Wordpress Site

Here is the link to my awesome Wordpress companion site. It's gonna be amazing.

A Tour of Content Management Systems in Your Community

CMS for Simple Solutions


Drupal is great for all types of projects. Simple to complex, Drupal can do it all. It is quite popular and has a lot of support which makes it great for simple projects, especially ones that have the potential to grow to into big ones.


• Great Community Support
• Basic Installation
• Optional add-ons like forums and profiles


• May be too complex for very basic projects

Expression Engine

Expression Engine is designed with flexibility in mind. It allows for easy comprehension of its backend. A very good choice for clients that will need to manage their own site without getting their hands too dirty.


• Highly Extensible
• Global search and replace functionality
• Great template engine for designers


• Expensive. Support can cost as much as $2,000/month

Radiant CMS

Radiant CMS is a simple and elegant software solution. It's an open-source content system designed for small teams. The system also has plug-in and extension support as well.


• Simple user management and permissions
• Flexible templating
• Simple and elegant software


• No WYSIWYG editor
• Would need to learn Ruby
• Has its own templating language, not HTML

CMS for Complex Solutions


Joomla is quite an advanced system for content management. It sets up with ease and is highly configurable. Ebay and Barnes & Noble are both users of this CMS.


• Over 3,000 extensions available
• Multilingual support
• Media and banner management tools


• Themes and extensions are costly


Silver Stripe is a content management system that offers open source and professional services. They offer cloud hosting as well as infrastructure support. It is focused more on content management than blogging.


• Native SEO support
• Content version control
• Administration area is customizable


• Small developer community
• Minimal themes and widgets available
• Doesn't offer designers much style to work with


Alfresco is a serious and scalable content management system. This one is for power users. Some of their big name clients are Saks Fifth Avenue, NASA, and FOX. They offer consulting and training services amongst their many offerings.


• Great choice for enterprise needs
• Easy to install
• Administration is clean and well-designed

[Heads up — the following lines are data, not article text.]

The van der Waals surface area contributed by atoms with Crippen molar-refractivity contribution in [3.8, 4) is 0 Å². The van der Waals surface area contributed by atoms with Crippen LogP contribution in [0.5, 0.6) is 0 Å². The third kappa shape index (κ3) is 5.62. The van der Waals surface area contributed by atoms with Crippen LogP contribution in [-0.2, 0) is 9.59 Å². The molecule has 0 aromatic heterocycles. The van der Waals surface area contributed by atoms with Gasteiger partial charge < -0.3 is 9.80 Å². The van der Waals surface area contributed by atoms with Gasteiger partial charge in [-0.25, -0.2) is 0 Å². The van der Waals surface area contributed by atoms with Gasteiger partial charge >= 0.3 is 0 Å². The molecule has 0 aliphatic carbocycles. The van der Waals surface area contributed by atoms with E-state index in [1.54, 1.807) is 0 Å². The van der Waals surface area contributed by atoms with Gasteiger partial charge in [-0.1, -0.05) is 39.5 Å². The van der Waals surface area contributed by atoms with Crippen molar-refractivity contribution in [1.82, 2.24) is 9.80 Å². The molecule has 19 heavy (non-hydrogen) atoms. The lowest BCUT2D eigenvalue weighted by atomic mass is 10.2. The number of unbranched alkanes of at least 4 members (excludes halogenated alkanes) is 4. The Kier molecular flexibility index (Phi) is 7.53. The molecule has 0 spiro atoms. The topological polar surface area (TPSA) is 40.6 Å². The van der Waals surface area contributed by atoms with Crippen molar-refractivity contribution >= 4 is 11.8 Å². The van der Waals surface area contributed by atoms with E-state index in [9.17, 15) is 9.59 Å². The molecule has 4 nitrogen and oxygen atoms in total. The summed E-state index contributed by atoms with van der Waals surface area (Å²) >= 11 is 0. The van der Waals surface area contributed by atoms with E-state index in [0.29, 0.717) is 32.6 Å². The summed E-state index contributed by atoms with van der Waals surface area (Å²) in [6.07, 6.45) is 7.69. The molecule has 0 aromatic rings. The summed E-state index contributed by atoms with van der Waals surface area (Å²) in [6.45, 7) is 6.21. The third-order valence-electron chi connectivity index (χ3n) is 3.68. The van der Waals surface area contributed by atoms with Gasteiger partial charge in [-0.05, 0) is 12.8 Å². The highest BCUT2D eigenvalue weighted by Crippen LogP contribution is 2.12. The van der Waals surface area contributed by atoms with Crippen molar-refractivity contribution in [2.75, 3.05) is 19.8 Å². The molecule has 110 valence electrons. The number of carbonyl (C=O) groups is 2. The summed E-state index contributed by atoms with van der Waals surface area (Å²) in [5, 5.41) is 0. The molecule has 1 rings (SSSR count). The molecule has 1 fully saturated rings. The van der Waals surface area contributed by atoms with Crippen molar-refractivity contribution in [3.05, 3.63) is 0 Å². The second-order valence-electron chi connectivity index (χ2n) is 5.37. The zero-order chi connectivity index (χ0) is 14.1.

• Not beginner friendly

Bootstrap Website Examples

The Crab Dump

The Crab Dump website is a very basic Bootstrap site. Almost nothing has been altered from the original stylesheets. The site is also responsive, which is always a good reason to use Bootstrap. The site has pretty much the exact same structure from page to page with only the columns in the body changing content. It is minimal and communicate the basic message of the business.

Sweet Frog

I have watched the Sweet Frog site progress over the last year or so from an "in-progress" site to the current one. It is based off of Bootstrap. Colors and typography depart from traditional Bootstrap sites and reflect the branding of the company. The site still preseves a standard Bootstrap layout with rigid columns, but shows a more flexible layout than the one in the Crab Dump site. The creators of the site have also added "smooth scrolling." It is also a highly responsive site as well just as one would expect from Bootstrap. The overall site consists of many pages and has a consistent look and feel throughout the site as well.

Snapchat Presentation

Check out this awesome presentation on Snapchat by Telly and Glenn. It's so great, you won't have to go anywhere else for your Snapchat tutuorials.

SEO Best Practices

It's like the buddy system for the internet so your site doesn't get lost.

Some SEO Best Practices in no Particular Order

● The website should have good substance. This includes content, information architecture, a CMS, and infrastructure.

● The content in the site should be relevant. It should be of quality enough that it is relevant to the user. The performace of the site and its UX play heavily into this as well.

● Avoid purchased links and bad UX design. Search engines will discredit your site for this.

● Know your business model and design accordingly. Having a layout that encourages clicks improves your SEO as well as the potential for hooking new customers.

● Keywords should be consisent on the site as well as on social media sites. This is also important to stay consitent in keyword language when advertising as well so customers will be typing similar words as those in your keywords.

● Domain names should be consistent so people will be directed to your site. Also insure that domain names do not come with "baggage" from a previous owner.

● Optimize for different results across all types of devices and media.

● Focus on metadata and title tags. These may not be focused on by search engines much, but it is important to have them in order.

● Make sure your site is bot accessible and remove impediments that may make "crawling" your site difficult.

● Built to be shared. Make sure social media buttons are accessible and easy to use.

Pheww!!! That was a lot. Can you believe there is MORE. SEO is a complex full time job but definitely worth the work in the end.